tablesaw: A black woman and a white man hold each other on a park bench. Text reads "2004-2010." (Ojouchan)
I've created a new access list for me to talk about my emotions during my breakup. By default, most people with general access to this blog are on this list, with the exception of [livejournal.com profile] ojouchan and a few mutual friends that I would not feel comfortable venting to at all. You can visit the introductory post to see if you're on the filter.

This filter is not about "picking sides" in the breakup. It's mostly about keeping our emotional fallout sequestered from each other, so that we can move on healthily. But it's also about letting people decide how much they want to hear about that fallout.

In the process of creating the access list, I also renovated my friends lists on LJ and DW. There wasn't anything particularly drastic; most of the people who I removed were inactive journals. However, the undertaking was large enough that I very likely made mistakes.

If you want access (or want renewed access) to this blog or to the breakup filter, you can comment to this post. All responses are screened.
tablesaw: Run Away (to the ocean, to the country, to the mountains . . .) (Runaway)
I suppose it would happen that I lose internet access when I'm having an existential crisis. The internet is something I use to fend them off.

I've been making a fanmix for a Whedonland challenge, and that's meant digging deep into my music collection. And digging deep into my music collection has meant listening to music I haven't heard in a while. And listening to music I haven't heard in a while means feeling things I haven't felt in a while.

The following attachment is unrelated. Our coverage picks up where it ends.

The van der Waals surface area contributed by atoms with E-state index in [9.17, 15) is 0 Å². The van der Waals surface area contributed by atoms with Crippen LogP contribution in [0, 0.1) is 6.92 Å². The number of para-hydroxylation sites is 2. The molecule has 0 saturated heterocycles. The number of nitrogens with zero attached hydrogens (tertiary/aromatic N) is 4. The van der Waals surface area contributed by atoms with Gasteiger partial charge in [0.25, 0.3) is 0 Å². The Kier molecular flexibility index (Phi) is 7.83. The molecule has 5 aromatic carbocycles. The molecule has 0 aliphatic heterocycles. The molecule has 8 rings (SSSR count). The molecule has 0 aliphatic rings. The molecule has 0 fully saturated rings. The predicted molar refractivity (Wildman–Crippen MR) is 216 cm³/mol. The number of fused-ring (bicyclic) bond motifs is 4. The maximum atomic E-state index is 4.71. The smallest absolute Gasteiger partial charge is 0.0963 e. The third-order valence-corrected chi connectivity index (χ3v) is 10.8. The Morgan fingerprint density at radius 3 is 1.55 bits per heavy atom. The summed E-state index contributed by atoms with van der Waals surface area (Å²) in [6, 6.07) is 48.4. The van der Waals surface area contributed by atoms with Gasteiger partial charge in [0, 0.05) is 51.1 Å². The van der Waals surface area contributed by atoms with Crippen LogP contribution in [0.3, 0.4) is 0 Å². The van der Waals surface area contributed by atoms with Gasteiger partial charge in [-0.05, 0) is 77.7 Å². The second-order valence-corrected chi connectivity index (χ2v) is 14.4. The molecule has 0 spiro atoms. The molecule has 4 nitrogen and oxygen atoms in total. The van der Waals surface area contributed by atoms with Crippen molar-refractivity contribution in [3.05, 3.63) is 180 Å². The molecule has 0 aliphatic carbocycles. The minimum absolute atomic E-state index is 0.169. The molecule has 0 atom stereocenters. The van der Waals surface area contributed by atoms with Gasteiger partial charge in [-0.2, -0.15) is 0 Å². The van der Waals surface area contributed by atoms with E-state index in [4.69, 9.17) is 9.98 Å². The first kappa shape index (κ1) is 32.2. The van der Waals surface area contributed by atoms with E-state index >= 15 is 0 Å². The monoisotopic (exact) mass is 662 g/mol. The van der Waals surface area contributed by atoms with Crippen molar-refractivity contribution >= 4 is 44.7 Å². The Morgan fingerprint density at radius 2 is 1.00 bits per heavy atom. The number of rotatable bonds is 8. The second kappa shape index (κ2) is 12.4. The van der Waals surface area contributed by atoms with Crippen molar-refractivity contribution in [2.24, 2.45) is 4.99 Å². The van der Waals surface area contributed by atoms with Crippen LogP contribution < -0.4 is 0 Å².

I've been flashing back to the feeling of the Tower Records at GW, the place where I browsed magazines and books, where I bought new music (that I still have), where I saw Suzanne Vega talk about meeting Lou Reed. just across the way there was an ice-cream place (was it a Coldstone's?) and an Au Bon Pain and a bar I never went to because I didn't turn 21 until I was at UCSB, and I remember it in flashes of how I felt that day, cold or wet or hot or tired or excited or scared or depressed or infatuated or proud.

Or I'll remember standing in the Albany airport, waiting for [livejournal.com profile] isako to give me a ride to meet [livejournal.com profile] ojouchan for the second time, or the same airport later, when my mom called to tell me that my grandmother had died while I was away.

And every flash is different. It impresses upon me that I never really know who I am, because I'm always changing. I don't know who I am right now.

In a lot of ways, I'm afraid of the past more than the future. The past can do as much damage as the future, but unlike the future, it can't be changed. And every year, there's just so much more of it: more pain, more joy, more laughter, more momentum, more power.

So I like to move forward, focusing on the short term, and leaving anything that's fallen out of my view deep in the past, because once I let it drop, it might not be something that's mine. It's something that belonged to a past me.